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Natural Hazards and Earth System Sciences An interactive open-access journal of the European Geosciences Union
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Volume 8, issue 3
Nat. Hazards Earth Syst. Sci., 8, 483–499, 2008
© Author(s) 2008. This work is distributed under
the Creative Commons Attribution 3.0 License.

Special issue: Time and intensity prediction in landslide hazard assessment

Nat. Hazards Earth Syst. Sci., 8, 483–499, 2008
© Author(s) 2008. This work is distributed under
the Creative Commons Attribution 3.0 License.

  15 May 2008

15 May 2008

Rainfall-triggered landslides in the Lisbon region over 2006 and relationships with the North Atlantic Oscillation

J. L. Zêzere1, R. M. Trigo2,3, M. Fragoso1, S. C. Oliveira1, and R. A. C. Garcia1 J. L. Zêzere et al.
  • 1Centro de Estudos Geográficos, Universidade de Lisboa, Portugal
  • 2CGUL, IDL, Faculdade de Ciências, Universidade de Lisboa, Portugal
  • 3Departamento de Engenharias e Ciências Naturais, Universidade Lusófona, Portugal

Abstract. Landslides occurred in the Lisbon area during the last 50 years were almost always induced by rainfall and have been used to establish rainfall thresholds for regional landslide activity. In 2006, three new rainfall-triggered landslide events occurred in the study area, namely on the 20 March, the 25–27 October, and the 28 November. Landslide events occurred in March and October 2006 include shallow translational slides and few debris flows, and the corresponding absolute antecedent rainfall was found to be above the threshold for durations ranging from 4 to 10 days. These events also fit the combined threshold of daily precipitation and 5 days calibrated antecedent rainfall values. Likewise the landslide event that took place in late November 2006 includes some slope movements with deeper slip surfaces, when compared with landslides dating from March and October. Moreover, the corresponding absolute antecedent rainfall was also found to be above the 40-day period rainfall threshold.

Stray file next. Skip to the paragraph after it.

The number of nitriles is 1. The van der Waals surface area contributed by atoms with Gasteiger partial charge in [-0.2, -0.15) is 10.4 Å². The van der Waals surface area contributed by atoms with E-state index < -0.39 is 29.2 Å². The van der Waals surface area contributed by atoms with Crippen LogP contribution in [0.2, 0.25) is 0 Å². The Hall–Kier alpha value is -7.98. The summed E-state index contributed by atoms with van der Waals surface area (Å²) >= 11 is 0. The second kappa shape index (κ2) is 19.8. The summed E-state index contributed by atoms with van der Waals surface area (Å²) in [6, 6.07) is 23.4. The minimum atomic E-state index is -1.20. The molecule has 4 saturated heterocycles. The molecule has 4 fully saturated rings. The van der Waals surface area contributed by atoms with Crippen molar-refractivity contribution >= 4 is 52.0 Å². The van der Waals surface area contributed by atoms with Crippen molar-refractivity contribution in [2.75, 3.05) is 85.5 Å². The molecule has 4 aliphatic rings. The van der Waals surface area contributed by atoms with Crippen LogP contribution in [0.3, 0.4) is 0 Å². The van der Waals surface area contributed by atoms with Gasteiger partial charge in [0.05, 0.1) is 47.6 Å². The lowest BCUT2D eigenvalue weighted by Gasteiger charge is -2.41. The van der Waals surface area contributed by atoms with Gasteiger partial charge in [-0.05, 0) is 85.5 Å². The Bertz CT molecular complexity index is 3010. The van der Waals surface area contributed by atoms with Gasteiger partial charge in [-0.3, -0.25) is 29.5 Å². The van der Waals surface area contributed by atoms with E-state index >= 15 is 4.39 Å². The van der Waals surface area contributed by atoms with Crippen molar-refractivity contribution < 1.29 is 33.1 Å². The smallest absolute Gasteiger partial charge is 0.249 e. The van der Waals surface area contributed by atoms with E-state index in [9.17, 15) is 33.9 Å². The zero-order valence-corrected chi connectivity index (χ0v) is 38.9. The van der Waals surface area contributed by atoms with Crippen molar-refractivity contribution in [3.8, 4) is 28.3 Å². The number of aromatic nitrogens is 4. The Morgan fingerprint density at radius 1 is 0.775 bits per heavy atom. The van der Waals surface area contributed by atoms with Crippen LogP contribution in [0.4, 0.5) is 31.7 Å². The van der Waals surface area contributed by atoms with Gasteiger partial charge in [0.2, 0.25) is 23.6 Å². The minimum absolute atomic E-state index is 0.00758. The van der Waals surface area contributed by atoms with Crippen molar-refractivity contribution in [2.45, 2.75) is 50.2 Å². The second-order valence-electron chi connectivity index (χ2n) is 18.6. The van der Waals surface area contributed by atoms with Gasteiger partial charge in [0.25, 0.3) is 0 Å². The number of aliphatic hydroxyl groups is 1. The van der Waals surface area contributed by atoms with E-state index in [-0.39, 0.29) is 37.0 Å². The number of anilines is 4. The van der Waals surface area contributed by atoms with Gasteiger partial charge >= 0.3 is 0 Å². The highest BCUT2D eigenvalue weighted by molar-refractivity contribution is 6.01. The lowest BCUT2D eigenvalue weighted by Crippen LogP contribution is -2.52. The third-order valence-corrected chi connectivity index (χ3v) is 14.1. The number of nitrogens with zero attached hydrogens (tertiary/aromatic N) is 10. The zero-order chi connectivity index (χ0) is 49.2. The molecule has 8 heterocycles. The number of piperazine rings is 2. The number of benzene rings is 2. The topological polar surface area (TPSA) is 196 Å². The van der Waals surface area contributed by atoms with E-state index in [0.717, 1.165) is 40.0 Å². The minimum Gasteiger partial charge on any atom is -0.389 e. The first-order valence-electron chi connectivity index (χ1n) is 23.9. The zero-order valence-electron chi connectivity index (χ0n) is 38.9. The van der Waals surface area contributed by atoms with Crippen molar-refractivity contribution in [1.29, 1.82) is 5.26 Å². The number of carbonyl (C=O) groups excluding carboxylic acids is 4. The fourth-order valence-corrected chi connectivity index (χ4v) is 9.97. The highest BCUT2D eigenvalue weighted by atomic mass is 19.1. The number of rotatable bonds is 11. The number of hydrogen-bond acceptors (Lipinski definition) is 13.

Here we characterize in detail the short and long-term atmospheric circulation conditions that were responsible for the intense rainfall episodes that have triggered the corresponding landslide events. It is shown that the three rainfall episodes correspond to considerably different synoptic atmospheric patterns, with the March episode being associated to an intense cut-off low system while the October and November episodes appear to be related to more typical Atlantic low pressure systems (and associated fronts) travelling eastwards.

Finally, we analyse the role played by the North Atlantic Oscillation (NAO) during those months marked by landslide activity. It is shown that the NAO index was consistently negative (usually associated with above average precipitation) for the months prior to the landslide events, i.e. between October 2005 and March 2006, and again between August and October 2006.

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